The modified truck ban goes into effect in Manila today as truckers threatened to stop moving goods to and from the city’s port district.
The Confederation of Truckers Association of the Philippines said on Sunday it will push through with a “truck holiday” to protest the ban.
The group said at least 12,000 trucks will join the protest to pressure City Hall to scrap the ban and allow them to resume operating in the city for 15 hours.
They said limiting their operations will impact on their businesses.
The Aduana Business Club, another group of truck owners and brokers, will meet on Monday to decide on whether to join the holiday.
The city council had passed an ordinance banning heavy trucks from 5 a.m. to 9 p.m.
Last week, Mayor Joseph Estrada eased the ban and allowed trucks to enter Manila from 10 a.m. to 3 p.m.
Estrada made the decision after meeting with representatives from Philippine Chamber of Commerce, the Metropolitan Manila Development Authority (MMDA), the Commission on Human Rights and neighboring local governments.
A 9 a.m. to 5 p.m. metro-wide truck ban already exists, enforced by the MMDA.
On Sunday MMDA Chairman Francis Tolentino appealed to truckers to heed to the win-win solution it offered to resolve their dispute with Manila City Hall over the ban.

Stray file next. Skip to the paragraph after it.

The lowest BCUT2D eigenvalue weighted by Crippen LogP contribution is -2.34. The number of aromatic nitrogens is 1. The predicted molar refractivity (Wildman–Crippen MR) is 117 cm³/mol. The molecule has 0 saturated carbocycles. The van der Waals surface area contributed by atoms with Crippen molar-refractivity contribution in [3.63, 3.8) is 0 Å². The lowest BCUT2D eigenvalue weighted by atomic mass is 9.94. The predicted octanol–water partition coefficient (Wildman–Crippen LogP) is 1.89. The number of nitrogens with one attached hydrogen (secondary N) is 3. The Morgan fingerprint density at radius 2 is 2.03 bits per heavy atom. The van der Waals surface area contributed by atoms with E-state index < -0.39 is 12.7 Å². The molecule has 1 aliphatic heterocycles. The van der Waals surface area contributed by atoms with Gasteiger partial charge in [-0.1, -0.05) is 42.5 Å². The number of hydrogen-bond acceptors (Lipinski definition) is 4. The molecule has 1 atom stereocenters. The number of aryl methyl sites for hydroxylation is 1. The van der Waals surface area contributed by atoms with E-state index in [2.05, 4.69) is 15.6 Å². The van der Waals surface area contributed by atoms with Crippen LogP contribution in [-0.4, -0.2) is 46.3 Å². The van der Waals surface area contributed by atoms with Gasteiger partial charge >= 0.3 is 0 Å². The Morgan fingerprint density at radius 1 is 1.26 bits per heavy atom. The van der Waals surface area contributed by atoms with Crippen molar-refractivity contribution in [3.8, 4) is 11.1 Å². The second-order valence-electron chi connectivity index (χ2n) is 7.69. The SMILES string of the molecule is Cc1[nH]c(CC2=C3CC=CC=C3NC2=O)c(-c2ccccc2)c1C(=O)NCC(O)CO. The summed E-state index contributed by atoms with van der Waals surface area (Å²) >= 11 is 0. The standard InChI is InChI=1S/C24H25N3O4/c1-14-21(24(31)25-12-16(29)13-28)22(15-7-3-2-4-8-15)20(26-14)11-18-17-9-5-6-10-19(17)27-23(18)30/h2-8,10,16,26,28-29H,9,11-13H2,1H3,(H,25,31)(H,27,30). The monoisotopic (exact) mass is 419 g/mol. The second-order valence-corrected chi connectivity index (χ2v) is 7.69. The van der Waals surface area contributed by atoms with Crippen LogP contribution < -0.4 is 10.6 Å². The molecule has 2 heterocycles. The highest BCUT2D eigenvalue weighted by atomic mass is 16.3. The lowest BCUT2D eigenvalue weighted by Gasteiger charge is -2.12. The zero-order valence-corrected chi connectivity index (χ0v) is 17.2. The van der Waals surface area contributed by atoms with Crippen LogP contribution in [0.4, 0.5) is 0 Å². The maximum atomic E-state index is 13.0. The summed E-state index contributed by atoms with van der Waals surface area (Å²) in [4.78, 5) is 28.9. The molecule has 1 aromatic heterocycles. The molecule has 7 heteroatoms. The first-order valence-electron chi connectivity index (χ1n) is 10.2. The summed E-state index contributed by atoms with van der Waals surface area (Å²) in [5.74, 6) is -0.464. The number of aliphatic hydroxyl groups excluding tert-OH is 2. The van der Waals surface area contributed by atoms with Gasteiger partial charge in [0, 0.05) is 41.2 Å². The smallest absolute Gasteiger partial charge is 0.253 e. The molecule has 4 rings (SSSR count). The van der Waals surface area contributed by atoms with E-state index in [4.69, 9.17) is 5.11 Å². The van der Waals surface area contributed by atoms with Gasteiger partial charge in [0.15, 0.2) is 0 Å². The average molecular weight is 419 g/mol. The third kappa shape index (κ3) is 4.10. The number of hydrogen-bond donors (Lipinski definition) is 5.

“The city of Manila has already given truckers an additional five hours for six months. I think this is a win-win solution because from the original 8, the window hour was lengthened to 13,” Tolentino said.
The truckers “ should understand that their request was granted. The city of Manila has already given them [truckers]big concession. So they should just cooperate,” he added.
The truckers want no less than a 15-hour operating period.
“Their first proposed window hours was rejected, I don’t what was the reason behind it. But it seemed that we represented them [truckers]in our meeting with Estrada because he granted our proposal,” he added.
Malacañang has expressed concern about the looming showdown over the ban.
Presidential Communications Secretary Herminio Coloma Jr. said a major crisis in Manila could be avoided through dialogue.
“It is better to resolve the issue through dialogue,” he said.
Agencies such as the MMDA, Department of Public Works and Highways, and Philippine Ports Authority were talking with the truckers and operators to resolve the issue, Coloma said.
“One of the points of attention is the interest of the truckers and exporters. At a time the economy is doing well, we should help exporters, importers and truckers move their goods, especially since infrastructure projects like Skyway 3 are also in the works,” he added.
Coloma said representatives from government agencies will meet again Monday “to discuss the details of the truck ban. We also want the various sectors concerned to be on the same page.”
WITH REPORT FROM CATHERINE S. VALENTE